Mortgage rates and other long-term interest rates are bound to rise measurably in the second half of this year, if not earlier. The Federal Reserve has been aggressive in buying U.S. government bonds as part of Quantitative Easing and has tried to hold down the long-term rates with Operation Twist. But both measures will soon be coming to an end. Furthermore, there will inevitably be a reversal of these policies at some point, which means the Federal Reserve will be selling back the bonds it had already purchased and sitting on the balance sheet, probably at the same time the U.S. government will continue to sell its bonds to cover the deficit spending. That means someone has to buy the flood of U.S. government bonds. If there is a lack of investors, then higher interest rates will be required to induce buyers to step forward. Higher offered interest rates also mean higher mortgage rates as well.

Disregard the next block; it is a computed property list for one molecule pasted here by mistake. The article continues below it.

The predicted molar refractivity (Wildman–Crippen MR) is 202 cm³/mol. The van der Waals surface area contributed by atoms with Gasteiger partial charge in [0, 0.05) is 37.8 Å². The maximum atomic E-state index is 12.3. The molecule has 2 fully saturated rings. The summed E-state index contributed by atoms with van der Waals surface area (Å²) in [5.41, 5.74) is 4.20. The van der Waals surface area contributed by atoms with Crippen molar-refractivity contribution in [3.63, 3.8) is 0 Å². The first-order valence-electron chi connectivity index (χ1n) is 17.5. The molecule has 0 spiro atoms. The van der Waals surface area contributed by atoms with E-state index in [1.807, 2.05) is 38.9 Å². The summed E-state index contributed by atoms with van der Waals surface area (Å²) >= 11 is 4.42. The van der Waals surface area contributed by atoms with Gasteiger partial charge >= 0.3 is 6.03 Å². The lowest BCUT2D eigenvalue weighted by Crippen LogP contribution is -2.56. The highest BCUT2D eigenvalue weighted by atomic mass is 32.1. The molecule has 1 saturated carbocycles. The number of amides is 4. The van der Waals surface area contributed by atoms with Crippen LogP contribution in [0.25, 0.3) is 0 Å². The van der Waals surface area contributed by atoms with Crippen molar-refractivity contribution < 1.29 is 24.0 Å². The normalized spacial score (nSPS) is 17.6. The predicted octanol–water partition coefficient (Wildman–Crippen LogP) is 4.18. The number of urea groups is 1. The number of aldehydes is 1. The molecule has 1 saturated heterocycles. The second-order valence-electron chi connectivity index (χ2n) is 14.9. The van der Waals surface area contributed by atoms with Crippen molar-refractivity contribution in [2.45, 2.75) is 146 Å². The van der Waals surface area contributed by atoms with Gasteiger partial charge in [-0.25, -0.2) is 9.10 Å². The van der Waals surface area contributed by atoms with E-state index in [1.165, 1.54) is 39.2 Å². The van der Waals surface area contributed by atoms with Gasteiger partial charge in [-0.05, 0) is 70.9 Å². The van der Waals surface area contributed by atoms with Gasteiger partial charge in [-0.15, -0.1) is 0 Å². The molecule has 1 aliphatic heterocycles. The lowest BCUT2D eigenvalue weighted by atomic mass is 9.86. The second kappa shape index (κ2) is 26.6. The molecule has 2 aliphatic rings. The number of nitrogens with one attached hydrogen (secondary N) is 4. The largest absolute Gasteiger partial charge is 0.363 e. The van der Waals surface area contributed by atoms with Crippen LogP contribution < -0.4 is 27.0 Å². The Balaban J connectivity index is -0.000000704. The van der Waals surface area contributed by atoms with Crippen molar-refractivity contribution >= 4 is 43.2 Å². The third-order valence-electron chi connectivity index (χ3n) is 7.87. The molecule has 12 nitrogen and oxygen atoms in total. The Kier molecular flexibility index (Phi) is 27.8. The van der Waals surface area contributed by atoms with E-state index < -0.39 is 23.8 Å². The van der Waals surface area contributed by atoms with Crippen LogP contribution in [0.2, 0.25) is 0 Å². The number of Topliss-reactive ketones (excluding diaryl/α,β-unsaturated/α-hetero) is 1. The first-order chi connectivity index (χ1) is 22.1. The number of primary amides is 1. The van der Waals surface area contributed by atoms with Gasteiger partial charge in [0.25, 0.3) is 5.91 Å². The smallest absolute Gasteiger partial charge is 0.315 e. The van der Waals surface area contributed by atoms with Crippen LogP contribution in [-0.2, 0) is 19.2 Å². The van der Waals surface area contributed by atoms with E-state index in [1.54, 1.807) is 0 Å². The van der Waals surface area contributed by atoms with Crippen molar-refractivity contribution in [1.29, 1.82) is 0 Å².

Every week the Research staff analyzes key data releases and explain what they mean for you and your business. In this update, we give the highlights of the most important data releases for the week of August 22-August 26, 2011, along with graphs that show the latest movement and overall trends.